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socrateaser
socrateaser, Lawyer
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Experience:  Retired (mostly)
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Hi Again, My question is related to property division. Six

Resolved Question:

Hi Again,

My question is related to property division. Six months back I got married after dissolution of marriage. Since then home prices have sky rocketed in my area. I would like to know how the evaluation of house will be done. Would it based on the price 6 months back when my current spouse also became a stakeholder in the joint property. I had bought this house prior to my marriage with my Ex and I am the only one on the title.
Submitted: 3 years ago.
Category: Legal
Expert:  socrateaser replied 3 years ago.
In the event of a divorce, the court needs to know the value of the property at the date of marriage, and at the date when each contribution is made, because the contribution affects the start date of appreciation or depreciation. Usually, if the property is costly, then a forensic accountant is required to testify to the dates and valuation amounts.

The formula is called "Moore-Marsden," and it's actually pretty simple, when there is only one contribution of separate or community property. But, when there are multiple contributions at different times, things get very ugly, very fast. Usually, with a typical divorce, the cost of the forensic accountant and related testimony and reports is more costly than the difference between what the spouses believe they should receive at divorce. Consequently, most cases settle by agreement, usually with very little actual math being done. Otherwise, there's no alternative but to spend about $10,000 on accounting and litigation to resolve the question decisively.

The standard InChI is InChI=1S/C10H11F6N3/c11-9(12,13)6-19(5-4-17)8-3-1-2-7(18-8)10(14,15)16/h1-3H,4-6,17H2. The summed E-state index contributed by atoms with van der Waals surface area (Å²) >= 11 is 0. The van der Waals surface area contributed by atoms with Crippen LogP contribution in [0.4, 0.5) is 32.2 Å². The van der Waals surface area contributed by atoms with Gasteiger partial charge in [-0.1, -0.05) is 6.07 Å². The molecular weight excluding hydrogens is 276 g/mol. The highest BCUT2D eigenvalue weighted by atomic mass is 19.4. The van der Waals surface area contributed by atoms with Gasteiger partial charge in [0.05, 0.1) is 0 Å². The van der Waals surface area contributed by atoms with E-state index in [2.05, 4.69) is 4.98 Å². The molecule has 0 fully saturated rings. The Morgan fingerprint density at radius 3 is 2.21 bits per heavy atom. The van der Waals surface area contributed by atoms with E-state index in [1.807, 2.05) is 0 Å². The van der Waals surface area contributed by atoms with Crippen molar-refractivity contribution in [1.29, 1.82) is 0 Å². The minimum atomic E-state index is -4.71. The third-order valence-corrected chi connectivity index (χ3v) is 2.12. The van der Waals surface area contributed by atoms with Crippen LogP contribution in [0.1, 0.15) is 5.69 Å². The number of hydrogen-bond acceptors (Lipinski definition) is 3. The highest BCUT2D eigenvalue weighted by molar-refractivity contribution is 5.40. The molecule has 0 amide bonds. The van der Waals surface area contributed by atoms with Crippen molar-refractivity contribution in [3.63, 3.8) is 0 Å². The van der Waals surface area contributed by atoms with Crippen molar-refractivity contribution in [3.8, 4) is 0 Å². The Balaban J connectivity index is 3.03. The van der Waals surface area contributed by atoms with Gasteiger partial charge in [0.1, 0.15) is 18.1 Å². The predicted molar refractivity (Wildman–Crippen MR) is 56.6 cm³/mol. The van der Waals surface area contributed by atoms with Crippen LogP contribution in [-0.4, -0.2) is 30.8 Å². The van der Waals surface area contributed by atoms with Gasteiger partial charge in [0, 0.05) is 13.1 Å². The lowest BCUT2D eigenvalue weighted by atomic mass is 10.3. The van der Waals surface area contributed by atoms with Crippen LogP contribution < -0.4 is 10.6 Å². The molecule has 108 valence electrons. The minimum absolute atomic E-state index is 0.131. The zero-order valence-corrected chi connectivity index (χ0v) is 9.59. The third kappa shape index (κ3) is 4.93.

Hope this helps.
Customer: replied 3 years ago.
I might not have understood and missed answer to a key question. As most of the appreciation occurred after "Bifurcation of status" and for the sake of the example 06-01-2012 and lets say I got remarried on 07-01-2012. What would be the value applied for the final property settlement. The value on 06-01-2012 or today's value.

Also when does my current spouse become stakeholder in the property on 07-01-2012 or later whenever the final settlement occurs.

thanks
Expert:  socrateaser replied 3 years ago.
Appreciation that occurs post dissolution judgment continues to appreciate based upon the amount of community and separate property contributed to the property.

So, if the property is determined to be 50% community and 50% separate property, it was worth $100,000 on the date of the bifurcation order, and it appreciates to $200,000 before trial, then that additional $100,000 would be divided as 50% community and 50% separate property appreciation. This means that the spouse with the separate property interest would get 100% of the separate property appreciation from the dissolution date, and 50% of the community property appreciation (because community property is divided 50/50).

Now, if only one party is contributing to the property after dissolution, then that party may be increasing their separate property interest (e.g., by paying the mortgage with separate earnings) which would increase their proportionate separate property appreciation rights.

Like I said -- the math can get very ugly in a hurry.
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